What new innovations does the Simon MBA have in store for future MBAs? Last fall, P&Q reached out to Rebekah S. Lewin, the school’s assistant dean for admissions and financial aid. From the STEM MBA to the Simon MBA Edge Program, here are Lewin’s written responses on some of the unexpected resources and opportunities that are part of the Simon experience.
AN INTERVIEW WITH REBEKAH LEWIN
P&Q: Along with your focus on quantitative analysis and economic=based decision-making, you also offer Simon Edge to spur personal development. How does the program work and why is it so critical for your students’ growth?
RL: “Academics are an essential part of a student’s success, but at Simon we believe a well-prepared employee must offer something more. When recruiting MBA talent, there is a high premium on the soft skills that turn a student into C-suite material: communication, teamwork, and leadership skills. The Simon MBA Edge Program was developed to build these key competencies, augmenting the technical skills Simon students acquire in the classroom with high-impact personal development workshops and signature events throughout the course of their MBA.
The Simon MBA Edge Program helps students evolve their abilities in these six areas:
Problem-solving: Advanced problem-solving skills are prized in many of the roles to which MBA students aspire, yet few students enter MBA programs well-developed in this area. Simon helps students build the most common problem-solving skills: Framing; Analysis, Communication, and Synthesizing the Findings and Conclusions.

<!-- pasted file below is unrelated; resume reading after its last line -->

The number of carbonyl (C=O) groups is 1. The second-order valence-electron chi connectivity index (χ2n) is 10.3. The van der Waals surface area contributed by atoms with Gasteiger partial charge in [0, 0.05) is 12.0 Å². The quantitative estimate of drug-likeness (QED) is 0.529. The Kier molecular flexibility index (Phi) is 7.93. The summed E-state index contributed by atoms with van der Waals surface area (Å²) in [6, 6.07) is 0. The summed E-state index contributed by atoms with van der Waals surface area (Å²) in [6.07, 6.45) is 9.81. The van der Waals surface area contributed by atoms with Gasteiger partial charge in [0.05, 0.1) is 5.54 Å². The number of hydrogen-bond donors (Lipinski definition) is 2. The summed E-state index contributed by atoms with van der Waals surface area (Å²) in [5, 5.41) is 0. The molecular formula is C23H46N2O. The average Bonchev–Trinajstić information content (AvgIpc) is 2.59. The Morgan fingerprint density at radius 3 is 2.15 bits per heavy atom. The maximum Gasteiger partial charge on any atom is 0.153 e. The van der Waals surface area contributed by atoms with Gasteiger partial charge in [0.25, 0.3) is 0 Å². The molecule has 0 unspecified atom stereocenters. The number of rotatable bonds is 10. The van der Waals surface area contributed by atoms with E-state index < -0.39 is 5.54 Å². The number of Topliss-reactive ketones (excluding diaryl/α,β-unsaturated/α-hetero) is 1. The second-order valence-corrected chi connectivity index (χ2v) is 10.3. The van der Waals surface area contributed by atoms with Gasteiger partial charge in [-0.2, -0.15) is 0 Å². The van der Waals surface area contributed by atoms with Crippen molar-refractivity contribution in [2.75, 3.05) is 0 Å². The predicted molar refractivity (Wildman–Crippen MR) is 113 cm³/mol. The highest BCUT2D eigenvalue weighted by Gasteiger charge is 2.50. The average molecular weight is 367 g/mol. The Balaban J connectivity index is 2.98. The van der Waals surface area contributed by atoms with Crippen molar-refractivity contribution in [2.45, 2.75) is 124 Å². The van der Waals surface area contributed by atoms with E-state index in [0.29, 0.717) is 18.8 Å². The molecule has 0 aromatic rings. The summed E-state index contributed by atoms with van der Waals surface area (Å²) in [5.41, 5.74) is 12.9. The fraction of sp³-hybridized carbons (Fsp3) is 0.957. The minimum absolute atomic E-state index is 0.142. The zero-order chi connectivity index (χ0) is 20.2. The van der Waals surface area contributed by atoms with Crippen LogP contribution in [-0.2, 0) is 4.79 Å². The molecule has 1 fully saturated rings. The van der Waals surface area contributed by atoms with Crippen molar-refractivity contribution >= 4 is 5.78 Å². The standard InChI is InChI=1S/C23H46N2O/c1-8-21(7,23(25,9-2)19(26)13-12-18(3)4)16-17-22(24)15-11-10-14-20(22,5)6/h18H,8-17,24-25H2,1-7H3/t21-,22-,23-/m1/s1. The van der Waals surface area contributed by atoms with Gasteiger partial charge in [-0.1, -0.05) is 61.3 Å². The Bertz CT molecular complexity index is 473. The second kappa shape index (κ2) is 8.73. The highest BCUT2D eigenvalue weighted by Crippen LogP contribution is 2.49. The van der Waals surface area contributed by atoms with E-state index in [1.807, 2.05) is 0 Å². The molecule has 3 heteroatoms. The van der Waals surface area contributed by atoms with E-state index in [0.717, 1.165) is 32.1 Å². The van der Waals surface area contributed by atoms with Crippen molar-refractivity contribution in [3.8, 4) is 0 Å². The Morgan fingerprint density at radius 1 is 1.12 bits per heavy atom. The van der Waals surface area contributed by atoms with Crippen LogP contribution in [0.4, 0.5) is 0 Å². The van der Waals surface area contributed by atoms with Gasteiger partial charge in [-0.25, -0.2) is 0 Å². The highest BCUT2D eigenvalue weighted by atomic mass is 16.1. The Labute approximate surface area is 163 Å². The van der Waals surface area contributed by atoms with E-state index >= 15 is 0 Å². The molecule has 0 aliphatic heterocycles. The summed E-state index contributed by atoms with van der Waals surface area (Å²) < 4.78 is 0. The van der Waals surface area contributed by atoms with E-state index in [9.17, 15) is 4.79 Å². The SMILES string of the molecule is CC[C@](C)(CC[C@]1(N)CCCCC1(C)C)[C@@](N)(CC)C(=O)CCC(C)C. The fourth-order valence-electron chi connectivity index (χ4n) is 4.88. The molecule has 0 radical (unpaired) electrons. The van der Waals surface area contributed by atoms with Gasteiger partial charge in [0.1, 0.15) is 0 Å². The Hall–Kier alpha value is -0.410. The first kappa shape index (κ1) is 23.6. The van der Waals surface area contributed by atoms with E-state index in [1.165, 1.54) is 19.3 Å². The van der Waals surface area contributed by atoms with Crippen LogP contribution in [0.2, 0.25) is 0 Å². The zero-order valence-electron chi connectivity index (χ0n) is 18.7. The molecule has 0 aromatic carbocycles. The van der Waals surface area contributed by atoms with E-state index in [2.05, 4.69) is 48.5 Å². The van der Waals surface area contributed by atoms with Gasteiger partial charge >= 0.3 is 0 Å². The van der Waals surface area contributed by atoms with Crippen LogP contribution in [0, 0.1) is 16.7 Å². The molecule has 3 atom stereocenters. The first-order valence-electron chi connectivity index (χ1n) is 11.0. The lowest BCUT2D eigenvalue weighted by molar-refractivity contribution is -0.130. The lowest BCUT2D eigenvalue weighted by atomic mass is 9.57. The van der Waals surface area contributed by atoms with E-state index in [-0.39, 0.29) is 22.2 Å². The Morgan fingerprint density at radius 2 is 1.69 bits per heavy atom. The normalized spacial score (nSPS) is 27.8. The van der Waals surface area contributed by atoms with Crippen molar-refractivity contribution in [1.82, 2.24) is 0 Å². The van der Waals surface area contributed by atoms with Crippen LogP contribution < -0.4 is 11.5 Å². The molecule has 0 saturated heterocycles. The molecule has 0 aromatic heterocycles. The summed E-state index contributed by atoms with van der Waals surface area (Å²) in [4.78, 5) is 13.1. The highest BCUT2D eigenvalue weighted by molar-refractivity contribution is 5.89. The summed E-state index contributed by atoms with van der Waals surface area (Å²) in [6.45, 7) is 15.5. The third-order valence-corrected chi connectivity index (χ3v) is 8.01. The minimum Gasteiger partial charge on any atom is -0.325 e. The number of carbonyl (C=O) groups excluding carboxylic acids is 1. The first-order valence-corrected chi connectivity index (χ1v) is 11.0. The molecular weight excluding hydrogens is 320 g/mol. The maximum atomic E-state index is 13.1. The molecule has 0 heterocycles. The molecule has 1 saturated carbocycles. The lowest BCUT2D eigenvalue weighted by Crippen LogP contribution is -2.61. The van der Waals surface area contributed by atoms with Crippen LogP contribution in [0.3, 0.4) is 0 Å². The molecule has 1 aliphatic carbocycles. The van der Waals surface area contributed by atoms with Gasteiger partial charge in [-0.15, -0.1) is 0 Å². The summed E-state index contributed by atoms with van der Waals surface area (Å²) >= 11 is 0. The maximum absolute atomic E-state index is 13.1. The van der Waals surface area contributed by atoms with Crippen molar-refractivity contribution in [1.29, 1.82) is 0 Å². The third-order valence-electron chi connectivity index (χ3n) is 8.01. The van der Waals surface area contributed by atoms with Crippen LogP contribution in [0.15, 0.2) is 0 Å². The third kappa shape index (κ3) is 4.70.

Communication: Effective communication is a critical part of leadership and a challenge for many of today’s business leaders. Our staff works closely with each student to maximize their written communication and presentation skills to better equip them to succeed in a wide range of environments.
Leadership: Simon Business School prepares its students to be leaders. One of the ways we do so is by giving them the opportunity to participate in student clubs, the Graduate Business Council (GBC), Student Career Leadership Board, Student Ambassadors, Student Career Advisors (SCAs), Communication Tutor, Coach and Workshop Leader programs, as well as ad hoc Simon student advisory boards and task forces which offer opportunities to develop leadership competencies.
Global Awareness: Globalization is among the top ten challenges identified by today’s business leaders. Simon prepares students for this challenge with opportunities such as involvement in student organizations, electives in ethics, courses such as entrepreneurship that cultivate creativity, attending Global Awareness and Communication Learning Center programs, getting to know fellow classmates from around the world, seeking an internship with a global company, and participating in a travel or exchange program.
Integrity: Simon applies the principle of integrity at every turn. We define it for our students as behaving consistently with their personal values, principles, and motives, and being trustworthy, truthful, and candid and doing the right thing even when no one is looking. It is an ideal we put to work in the classroom, the community here at Simon, and the wider world, including volunteer and internship opportunities.
Teamwork. Competencies such as collaboration, group savvy, interpersonal skills, personal power, relationship savvy, the ability to value opinions of others, and the ability to follow a leader are all critical in helping students develop team skills. Team projects in classes, unpaid projects with area employers, case competitions, and the Simon Vision program all offer Simon students the opportunity to develop teamwork skills.
At Simon, we believe these skills are key to integrating and applying the knowledge and skills developed by our MBA curriculum. Together they provide a process for self‐leadership that prepares students for a lifetime of opportunities.”